With Christmas coming soon I’ve been thinking about how to take better photos. It will be my niece’s first Christmas so I want to up my photography game to capture it. I found a few tips online and thought about the things I usually do to take photos. This is my shortlist on how to take Christmas photos. I sort of love grainy and generally bad Christmas photos as well because a perfect photo isn’t always necessary for capturing the emotions. But, if you would like to take better amateur photos with your phone this Christmas these tips will be helpful.
Try to use as much natural light as possible but, don’t overdo it. That means you need to allow the light to come through your windows. Draw up your curtains and blinds. If the room you intend to take photos it doesn’t have natural light coming through take the photo close up and at the Christmas tree. You can also opt to use the flash although I don’t recommend that rather switch on the lights in the room and or add candlelight which actually goes well with the Christmas theme.
Frame your subject
With most phones, there’s a face search setting which allows you to take a clear photo of the person you are photographing. Remember to bend down or kneel if you’re taking a photo of someone short like me or of a child. Shooting at eye level will achieve the best results. My friend did a great job I think the image below is one she took. Instead of getting in the whole tree she focused on getting my face in the photo.
South Africa always experiences a sunny Christmas. I have gone to the beach on many a Christmas day. Even with the sun out, you can take festive photos. So instead of a snowman, I get to build a beach sandman. I know it’s weird for those of you who have a snowy Christmas no matter what there are ways to use your location. If you happen to be close to a beautiful Christmas market take a few photos there. And inside your home, the Christmas tree itself, people in front of it, the ornaments shot close up and the pre activities all make for good photos. So if you bake Christmas cookies then have someone take photos of the process. It’s a fun time of the year to get creative with your photos. Below is a Christmas market selfie which was taken in Essen. It’s an example of a imperfect photo which works because the background is festive and everyone is happy.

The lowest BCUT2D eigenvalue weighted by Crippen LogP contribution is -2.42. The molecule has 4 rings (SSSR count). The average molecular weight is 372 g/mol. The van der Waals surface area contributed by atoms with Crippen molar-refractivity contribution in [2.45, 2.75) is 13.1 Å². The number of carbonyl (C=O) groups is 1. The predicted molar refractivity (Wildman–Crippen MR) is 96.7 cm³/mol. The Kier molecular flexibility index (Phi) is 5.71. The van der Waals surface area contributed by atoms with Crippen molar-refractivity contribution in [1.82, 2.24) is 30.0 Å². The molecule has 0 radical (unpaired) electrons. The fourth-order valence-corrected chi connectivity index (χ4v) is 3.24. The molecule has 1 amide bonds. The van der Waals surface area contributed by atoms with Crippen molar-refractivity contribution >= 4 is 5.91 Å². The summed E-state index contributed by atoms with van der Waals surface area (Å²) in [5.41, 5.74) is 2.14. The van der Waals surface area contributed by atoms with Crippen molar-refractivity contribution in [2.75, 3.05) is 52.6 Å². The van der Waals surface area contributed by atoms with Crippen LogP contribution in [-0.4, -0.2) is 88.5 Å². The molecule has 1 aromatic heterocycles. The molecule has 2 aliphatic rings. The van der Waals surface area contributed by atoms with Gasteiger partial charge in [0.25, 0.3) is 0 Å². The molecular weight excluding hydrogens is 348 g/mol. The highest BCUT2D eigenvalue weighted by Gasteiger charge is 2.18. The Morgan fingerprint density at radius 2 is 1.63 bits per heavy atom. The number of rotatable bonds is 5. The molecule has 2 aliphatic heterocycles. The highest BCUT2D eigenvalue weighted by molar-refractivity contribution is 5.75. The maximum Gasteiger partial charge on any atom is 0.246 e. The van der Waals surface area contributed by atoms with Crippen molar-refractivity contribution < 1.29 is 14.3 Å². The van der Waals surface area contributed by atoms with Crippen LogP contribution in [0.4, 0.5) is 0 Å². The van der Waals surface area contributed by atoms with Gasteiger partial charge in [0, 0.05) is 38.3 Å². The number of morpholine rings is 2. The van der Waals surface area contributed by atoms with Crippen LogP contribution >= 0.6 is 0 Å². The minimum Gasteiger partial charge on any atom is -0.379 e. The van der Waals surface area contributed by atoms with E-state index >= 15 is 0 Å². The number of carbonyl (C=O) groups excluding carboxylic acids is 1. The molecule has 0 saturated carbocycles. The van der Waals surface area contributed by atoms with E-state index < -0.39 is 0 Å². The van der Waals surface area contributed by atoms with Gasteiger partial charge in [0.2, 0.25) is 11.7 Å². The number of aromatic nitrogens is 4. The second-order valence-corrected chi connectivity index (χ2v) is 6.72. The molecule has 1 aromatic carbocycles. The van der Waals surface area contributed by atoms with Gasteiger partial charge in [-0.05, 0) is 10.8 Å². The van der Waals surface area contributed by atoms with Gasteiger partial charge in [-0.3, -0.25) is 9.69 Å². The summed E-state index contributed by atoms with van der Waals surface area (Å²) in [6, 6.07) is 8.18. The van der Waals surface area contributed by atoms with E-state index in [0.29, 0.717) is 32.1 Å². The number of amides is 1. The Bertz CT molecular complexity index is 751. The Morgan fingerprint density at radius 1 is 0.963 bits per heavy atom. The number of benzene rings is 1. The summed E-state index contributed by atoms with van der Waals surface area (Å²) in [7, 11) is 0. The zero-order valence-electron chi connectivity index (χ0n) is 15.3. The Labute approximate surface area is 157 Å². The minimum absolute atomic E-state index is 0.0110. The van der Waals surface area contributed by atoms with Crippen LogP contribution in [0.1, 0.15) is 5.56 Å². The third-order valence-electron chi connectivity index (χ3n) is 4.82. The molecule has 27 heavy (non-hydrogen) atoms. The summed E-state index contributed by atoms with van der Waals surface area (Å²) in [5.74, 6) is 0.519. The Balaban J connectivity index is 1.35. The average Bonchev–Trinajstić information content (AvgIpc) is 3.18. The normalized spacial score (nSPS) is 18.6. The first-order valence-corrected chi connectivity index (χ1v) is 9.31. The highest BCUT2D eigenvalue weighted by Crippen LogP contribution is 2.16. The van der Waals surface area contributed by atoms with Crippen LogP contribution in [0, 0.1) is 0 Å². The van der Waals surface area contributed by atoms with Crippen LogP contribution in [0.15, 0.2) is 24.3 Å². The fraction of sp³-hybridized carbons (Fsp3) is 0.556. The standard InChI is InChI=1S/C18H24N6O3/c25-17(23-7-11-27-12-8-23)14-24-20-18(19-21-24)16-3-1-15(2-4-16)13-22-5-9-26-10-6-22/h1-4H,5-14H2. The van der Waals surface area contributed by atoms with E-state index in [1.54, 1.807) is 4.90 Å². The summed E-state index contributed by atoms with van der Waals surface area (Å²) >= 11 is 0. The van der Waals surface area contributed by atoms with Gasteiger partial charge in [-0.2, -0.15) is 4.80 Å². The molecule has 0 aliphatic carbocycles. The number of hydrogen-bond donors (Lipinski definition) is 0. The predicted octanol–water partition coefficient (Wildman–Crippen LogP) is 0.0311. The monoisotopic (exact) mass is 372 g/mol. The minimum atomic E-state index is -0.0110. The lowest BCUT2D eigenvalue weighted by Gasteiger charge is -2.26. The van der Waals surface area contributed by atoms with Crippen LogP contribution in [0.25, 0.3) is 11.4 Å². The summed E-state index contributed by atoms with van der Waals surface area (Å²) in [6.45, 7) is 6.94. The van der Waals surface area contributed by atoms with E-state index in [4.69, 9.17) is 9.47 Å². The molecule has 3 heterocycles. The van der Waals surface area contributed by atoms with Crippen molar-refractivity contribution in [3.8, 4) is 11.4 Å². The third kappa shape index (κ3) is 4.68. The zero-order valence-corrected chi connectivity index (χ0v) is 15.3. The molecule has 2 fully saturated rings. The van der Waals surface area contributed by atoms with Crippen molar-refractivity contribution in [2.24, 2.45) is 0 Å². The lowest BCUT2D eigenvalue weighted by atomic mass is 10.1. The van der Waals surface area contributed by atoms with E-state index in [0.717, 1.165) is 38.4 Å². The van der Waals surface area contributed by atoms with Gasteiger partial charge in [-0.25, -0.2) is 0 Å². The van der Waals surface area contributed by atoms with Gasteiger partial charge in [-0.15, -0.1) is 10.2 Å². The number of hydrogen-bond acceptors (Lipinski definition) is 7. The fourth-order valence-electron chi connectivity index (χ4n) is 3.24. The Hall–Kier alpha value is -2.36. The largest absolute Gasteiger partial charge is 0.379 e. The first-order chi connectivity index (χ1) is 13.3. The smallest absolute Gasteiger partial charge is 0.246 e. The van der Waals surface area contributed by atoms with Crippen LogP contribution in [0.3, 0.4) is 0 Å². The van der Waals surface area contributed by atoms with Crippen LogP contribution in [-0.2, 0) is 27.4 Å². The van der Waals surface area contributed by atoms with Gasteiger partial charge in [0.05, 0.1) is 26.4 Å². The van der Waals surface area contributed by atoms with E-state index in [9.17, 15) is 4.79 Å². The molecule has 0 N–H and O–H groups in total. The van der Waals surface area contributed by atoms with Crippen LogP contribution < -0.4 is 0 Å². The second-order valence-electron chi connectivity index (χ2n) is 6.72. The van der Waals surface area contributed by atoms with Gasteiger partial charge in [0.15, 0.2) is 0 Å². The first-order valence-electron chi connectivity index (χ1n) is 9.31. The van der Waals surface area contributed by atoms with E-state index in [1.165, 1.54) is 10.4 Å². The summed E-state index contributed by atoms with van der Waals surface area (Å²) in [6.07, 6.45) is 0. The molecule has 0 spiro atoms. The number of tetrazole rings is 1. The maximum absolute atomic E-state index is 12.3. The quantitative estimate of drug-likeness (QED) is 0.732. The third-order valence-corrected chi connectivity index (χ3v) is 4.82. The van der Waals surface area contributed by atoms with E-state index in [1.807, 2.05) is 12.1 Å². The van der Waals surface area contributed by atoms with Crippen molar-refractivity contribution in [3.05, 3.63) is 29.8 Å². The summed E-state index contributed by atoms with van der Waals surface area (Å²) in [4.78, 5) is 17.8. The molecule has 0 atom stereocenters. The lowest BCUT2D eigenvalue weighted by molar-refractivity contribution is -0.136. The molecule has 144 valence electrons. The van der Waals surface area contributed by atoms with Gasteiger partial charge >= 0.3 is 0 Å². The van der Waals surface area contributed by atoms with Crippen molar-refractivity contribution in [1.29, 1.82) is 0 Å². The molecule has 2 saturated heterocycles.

Hold your camera steady
Whether you’re using a DSLR camera or a phone this is important. Take your Christmas photos before popping open the wine or champagne if you get tipsy quickly. Hold on to the camera and don’t move. My brother in law is guilty of taking many blurry photos so I just had to mention this one.
The setting and props
Colour coordinate and try to add fun props like Santa Hats, and other cute Christmas props. If you plan on taking your photos in front of the Christmas tree trim the tree but, also add the gifts in front of it or mock gifts i.e boxes and bags with nothing inside. Have a throw on the ground which matches the tree trimmings or a pretty piece of cloth or even a cute blanket. Add character to the photo in your own way.
Taking photos of children
When taking photos of children or babies I try to do funny things to make them laugh. I also take photos with them doing things. Like of my niece trying to stand up or playing with toys. For Christmas, I plan on taking photos in front of the Christmas tree with her rattle. Try to get kids to be calm by letting them laugh and allow them to play with something to keep them busy. Alternatively, get someone they love to stand next to you or behind you so that they can look at the person. That way you can get a shot of the child’s face.
Snapseed it what I use to edit most of my photos. However, Pics Art, VASCO and Adobe Lightroom are also awesome editing apps. If you feel your photo can’t be saved even after editing just slap on a black and white filter which tends to be very forgiving of any flaws.
Thank you so much for reading and I hope you enjoy your festive season.